Hali the Fish Eagle

Hali is an African Fish Eagle that calls the Dullstroom Bird of Prey and Rehabilitation Centre home. She’s a majestic creature, and regularly and proudly announces her presence with that beautiful call that is so quintessential of Africa’s wild places. Hali is unfortunately hopelessly imprinted on humans and cannot be released back into the wild. This notwithstanding, she’s as adept as any wild Fish Eagle at snatching her food from the water.

As a registered NGO receiving no government support, the Dullstroom Bird of Prey and Rehabilitation Centre relies heavily on donors, sponsors and the visiting public to fund their very important work. Their tiny staff compliment is responsible for the rehabilitation of between 80 and 200 birds of prey every year, all of them injured by or negatively impacted in another way by humans, and then releasing them back into the wild when they’ve recovered sufficiently. If you can’t visit them in person, please visit their website and, if you are able to, assist them in their efforts by making a donation (monetary or in kind).

33 thoughts on “Hali the Fish Eagle

  1. sustainabilitea

    As you can tell, I’m running behind, but that doesn’t stop me from appreciating another beauty. If she likes fish, she’d love to visit me at the Preserve. Could you arrange that? 🙂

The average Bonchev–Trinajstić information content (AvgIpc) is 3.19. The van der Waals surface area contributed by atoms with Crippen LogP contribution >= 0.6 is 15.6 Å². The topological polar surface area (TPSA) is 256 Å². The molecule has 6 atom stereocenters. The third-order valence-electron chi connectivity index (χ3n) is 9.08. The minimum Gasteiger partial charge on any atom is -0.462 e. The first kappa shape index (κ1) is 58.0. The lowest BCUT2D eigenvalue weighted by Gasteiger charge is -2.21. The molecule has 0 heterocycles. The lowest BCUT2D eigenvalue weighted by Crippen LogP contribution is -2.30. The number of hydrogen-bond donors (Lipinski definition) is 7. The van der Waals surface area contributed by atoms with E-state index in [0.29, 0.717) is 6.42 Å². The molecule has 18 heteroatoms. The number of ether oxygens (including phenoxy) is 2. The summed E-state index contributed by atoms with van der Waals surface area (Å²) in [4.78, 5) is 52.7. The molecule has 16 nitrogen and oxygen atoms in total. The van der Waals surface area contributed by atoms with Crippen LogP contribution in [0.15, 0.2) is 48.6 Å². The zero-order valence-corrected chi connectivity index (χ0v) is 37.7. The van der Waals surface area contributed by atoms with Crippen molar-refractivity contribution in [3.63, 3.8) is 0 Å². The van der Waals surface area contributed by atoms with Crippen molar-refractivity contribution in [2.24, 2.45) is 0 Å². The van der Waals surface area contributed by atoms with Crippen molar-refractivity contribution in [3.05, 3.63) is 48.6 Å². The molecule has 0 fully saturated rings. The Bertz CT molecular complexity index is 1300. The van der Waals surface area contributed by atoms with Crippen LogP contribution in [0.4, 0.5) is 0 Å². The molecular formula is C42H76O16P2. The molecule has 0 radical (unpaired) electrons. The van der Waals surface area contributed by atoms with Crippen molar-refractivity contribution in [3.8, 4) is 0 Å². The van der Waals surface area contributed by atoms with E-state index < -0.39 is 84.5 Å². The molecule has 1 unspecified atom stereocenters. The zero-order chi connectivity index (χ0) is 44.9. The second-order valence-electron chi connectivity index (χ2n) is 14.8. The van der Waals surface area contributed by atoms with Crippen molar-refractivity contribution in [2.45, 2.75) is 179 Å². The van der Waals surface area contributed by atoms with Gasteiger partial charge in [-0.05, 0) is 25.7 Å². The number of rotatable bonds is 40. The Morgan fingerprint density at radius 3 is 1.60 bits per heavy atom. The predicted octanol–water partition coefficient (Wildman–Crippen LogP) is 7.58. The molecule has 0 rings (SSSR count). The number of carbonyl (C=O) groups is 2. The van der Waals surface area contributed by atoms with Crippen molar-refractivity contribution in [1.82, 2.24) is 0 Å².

Have a marvel-filled weekend,

    janet

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    1. de Wets Wild Post author

      Baie dankie, Aletta.
      Jy laat Eshowe na n baie lekker plek klink – ons was maar nog net 1 maal daar, toe ons gou by Dlinza-woud aangedoen het, en moet se ons was baie beindruk.

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      1. Reflections of an Untidy Mind

        What a wonderful time you and Joubert must have had being out there with the birds. It is wonderful to have such dedicated people caring for the birds. There is something similar in Healesvillle (Australia), which tries to rehabilitate many birds to the wild but often it is impossible.

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        1. de Wets Wild Post author

          There’s quite a few dams around these parts of Pretoria, ranging from Rietvlei and Roodeplaat to much smaller impoundments – I suppose the ones we see flying overhead from time to time make good use of them.

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